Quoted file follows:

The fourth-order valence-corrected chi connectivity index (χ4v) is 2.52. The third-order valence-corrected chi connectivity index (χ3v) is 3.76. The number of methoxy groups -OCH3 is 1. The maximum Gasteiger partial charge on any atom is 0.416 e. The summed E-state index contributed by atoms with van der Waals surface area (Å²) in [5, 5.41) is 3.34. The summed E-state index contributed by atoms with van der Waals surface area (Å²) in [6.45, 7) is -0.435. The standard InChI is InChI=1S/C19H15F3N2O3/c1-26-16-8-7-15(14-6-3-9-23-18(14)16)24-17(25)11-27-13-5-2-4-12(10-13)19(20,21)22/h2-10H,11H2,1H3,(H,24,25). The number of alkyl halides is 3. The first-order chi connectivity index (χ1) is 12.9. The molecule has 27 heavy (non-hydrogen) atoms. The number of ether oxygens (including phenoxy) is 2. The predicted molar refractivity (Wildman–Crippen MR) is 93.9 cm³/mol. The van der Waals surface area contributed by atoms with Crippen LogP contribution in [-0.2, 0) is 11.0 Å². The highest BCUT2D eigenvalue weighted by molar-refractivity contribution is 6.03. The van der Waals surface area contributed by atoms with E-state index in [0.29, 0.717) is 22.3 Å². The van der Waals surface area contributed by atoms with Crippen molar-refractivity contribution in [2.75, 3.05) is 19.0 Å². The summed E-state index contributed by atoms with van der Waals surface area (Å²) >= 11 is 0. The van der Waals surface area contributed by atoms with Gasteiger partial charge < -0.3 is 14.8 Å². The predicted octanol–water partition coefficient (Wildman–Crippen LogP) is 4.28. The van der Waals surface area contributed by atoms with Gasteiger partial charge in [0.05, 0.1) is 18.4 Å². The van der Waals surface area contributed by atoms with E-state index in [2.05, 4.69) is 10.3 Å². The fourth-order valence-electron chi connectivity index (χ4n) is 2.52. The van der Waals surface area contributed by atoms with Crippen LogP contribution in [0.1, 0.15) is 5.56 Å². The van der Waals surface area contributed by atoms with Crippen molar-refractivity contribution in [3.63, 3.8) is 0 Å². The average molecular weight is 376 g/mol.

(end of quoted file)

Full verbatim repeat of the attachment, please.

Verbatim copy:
The fourth-order valence-corrected chi connectivity index (χ4v) is 2.52. The third-order valence-corrected chi connectivity index (χ3v) is 3.76. The number of methoxy groups -OCH3 is 1. The maximum Gasteiger partial charge on any atom is 0.416 e. The summed E-state index contributed by atoms with van der Waals surface area (Å²) in [5, 5.41) is 3.34. The summed E-state index contributed by atoms with van der Waals surface area (Å²) in [6.45, 7) is -0.435. The standard InChI is InChI=1S/C19H15F3N2O3/c1-26-16-8-7-15(14-6-3-9-23-18(14)16)24-17(25)11-27-13-5-2-4-12(10-13)19(20,21)22/h2-10H,11H2,1H3,(H,24,25). The number of alkyl halides is 3. The first-order chi connectivity index (χ1) is 12.9. The molecule has 27 heavy (non-hydrogen) atoms. The number of ether oxygens (including phenoxy) is 2. The predicted molar refractivity (Wildman–Crippen MR) is 93.9 cm³/mol. The van der Waals surface area contributed by atoms with Crippen LogP contribution in [-0.2, 0) is 11.0 Å². The highest BCUT2D eigenvalue weighted by molar-refractivity contribution is 6.03. The van der Waals surface area contributed by atoms with E-state index in [0.29, 0.717) is 22.3 Å². The van der Waals surface area contributed by atoms with Crippen molar-refractivity contribution in [2.75, 3.05) is 19.0 Å². The summed E-state index contributed by atoms with van der Waals surface area (Å²) >= 11 is 0. The van der Waals surface area contributed by atoms with Gasteiger partial charge < -0.3 is 14.8 Å². The predicted octanol–water partition coefficient (Wildman–Crippen LogP) is 4.28. The van der Waals surface area contributed by atoms with Gasteiger partial charge in [0.05, 0.1) is 18.4 Å². The van der Waals surface area contributed by atoms with E-state index in [2.05, 4.69) is 10.3 Å². The fourth-order valence-electron chi connectivity index (χ4n) is 2.52. The van der Waals surface area contributed by atoms with Crippen LogP contribution in [0.1, 0.15) is 5.56 Å². The van der Waals surface area contributed by atoms with Crippen molar-refractivity contribution in [3.63, 3.8) is 0 Å². The average molecular weight is 376 g/mol.